Facilities & Grounds
Our facilities offer a warm and inviting atmosphere that will be sure to please you. The main office is on the right as you enter the cemetery property. Parking is next to the building. Our spacious reception area is warm and welcoming. Our private arrangement offices look out on to the beautiful Woodland property.
At Woodland Cemetery it is all about the view. You only have to visit once to fall in love with the stunning beauty of Woodland Cemetery's trees, grounds and buildings. The natural beauty of the surroundings is the first thing that will strike you about Woodland Cemetery. But what makes us special goes far beyond an exquisite setting that is home to a wide variety of wildlife.
For more information about the cemetery facilities and other goods and services we offer, visit the Woodland Cemetery website.
Woodland Cemetery is proud of a number of firsts:
In 1895, Woodland Cemetery was the first in London to erect a private mausoleum. Henry Moore of London was commissioned to design the private Annie Pixley mausoleum, a structure so striking in appearance that it has been featured in Architectural Digest.
London’s first public mausoleum opened at Woodland in 1920, thanks to a design by Albert H. McPhail of Windsor. Forty four years later, in 1964, Woodland became home to London’s first crematorium. Today, that crematorium has been transformed into an indoor columbarium, which, we are proud to say, was also a first for the city.
Facilities, Ambiance, & Wildlife
Woodland Cemetery offers a state-of-the-art, newly refurbished office and wheelchair accessibility, as well as:
• Arrangement offices
• Display areas
• Wildlife living on the property. Visitors are welcome to come and see. Drive carefully and do not feed.
Woodland Cemetery offers a peaceful, calming ambiance, as well as visually stunning scenery and historic sites (Fulford - Pixley Mausoleum). It is the resting place of captains of industry (Labatt family, Harris family, Kingsmill family).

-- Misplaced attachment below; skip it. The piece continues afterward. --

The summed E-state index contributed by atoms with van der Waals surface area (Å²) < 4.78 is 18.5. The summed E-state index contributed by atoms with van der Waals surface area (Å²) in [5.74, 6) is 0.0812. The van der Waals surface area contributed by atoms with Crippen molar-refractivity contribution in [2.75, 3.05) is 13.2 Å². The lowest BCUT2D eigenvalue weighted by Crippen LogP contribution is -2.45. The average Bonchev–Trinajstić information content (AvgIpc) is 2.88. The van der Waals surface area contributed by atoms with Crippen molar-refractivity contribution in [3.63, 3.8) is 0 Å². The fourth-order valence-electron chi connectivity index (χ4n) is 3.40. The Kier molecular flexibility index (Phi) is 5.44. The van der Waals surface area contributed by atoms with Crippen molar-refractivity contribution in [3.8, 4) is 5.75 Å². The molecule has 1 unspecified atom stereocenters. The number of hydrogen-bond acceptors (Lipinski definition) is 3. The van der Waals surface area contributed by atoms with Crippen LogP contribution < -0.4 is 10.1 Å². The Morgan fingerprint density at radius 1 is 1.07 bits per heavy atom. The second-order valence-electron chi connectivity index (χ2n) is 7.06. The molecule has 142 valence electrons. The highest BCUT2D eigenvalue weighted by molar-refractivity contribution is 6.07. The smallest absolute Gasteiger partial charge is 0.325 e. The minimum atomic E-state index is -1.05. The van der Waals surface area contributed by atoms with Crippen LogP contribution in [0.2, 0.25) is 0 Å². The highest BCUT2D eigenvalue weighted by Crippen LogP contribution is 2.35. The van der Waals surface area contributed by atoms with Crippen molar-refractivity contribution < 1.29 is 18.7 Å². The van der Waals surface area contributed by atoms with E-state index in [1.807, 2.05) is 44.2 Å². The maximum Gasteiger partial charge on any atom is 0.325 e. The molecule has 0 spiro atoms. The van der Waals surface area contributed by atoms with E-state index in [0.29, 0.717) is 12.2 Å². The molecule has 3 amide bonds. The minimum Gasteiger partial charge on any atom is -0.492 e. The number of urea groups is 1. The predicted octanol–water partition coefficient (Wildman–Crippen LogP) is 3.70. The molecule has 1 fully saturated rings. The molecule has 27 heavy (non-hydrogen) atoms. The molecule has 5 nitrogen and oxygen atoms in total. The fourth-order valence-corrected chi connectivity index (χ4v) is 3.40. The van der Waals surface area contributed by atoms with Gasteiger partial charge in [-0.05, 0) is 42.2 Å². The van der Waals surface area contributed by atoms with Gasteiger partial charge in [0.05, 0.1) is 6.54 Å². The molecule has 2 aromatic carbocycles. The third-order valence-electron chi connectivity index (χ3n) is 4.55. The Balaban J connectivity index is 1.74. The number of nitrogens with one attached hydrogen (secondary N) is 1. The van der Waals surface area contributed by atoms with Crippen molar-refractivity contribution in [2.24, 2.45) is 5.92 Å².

The first man to be buried in Woodland Cemetery was harness maker Charles Dunn, on December 5, 1879.
The transfer of the remains from the old St. Paul’s Cemetery to Woodland began in May, 1880 and took 6 years to complete. It involved thousands of markers and monuments, including over 1,400 of those buried in the Potter’s Field and hundreds who died in military service. The 1887 Western Fair opened at its new location, a beautiful natural site known as Queens Park, where St. Paul’s Cemetery had been.
Annual Memorial Service (Currently postponed indefinitely due to COVID-19)
Once a year, Woodland Cemetery hosts an “Annual Memorial Service” for families of loved ones buried at Woodland Cemetery. Invitations to attend are sent directly to families from the previous year. Notice is also posted in local papers and on the website.
The service is non-denominational and is usually held outdoors during the month of June or July in the natural ambiance of the cemetery.
Rich Military Heritage
Woodland Cemetery offers a veteran’s section with a rich military heritage. Woodland is the resting place of soldiers from the Boer War, WWI and WWII, Korea, and Canada’s peacekeeping missions around the world. All arms of the Canadian Forces are represented: Army, Navy and Air Force, bearing witness to great events and turning points such as Vimy Ridge (1917) and D-Day (1944). Many family plots bear military headstones and are scattered throughout the cemetery. All are testimonials to service rendered by Londoners over the years to Canada and its people.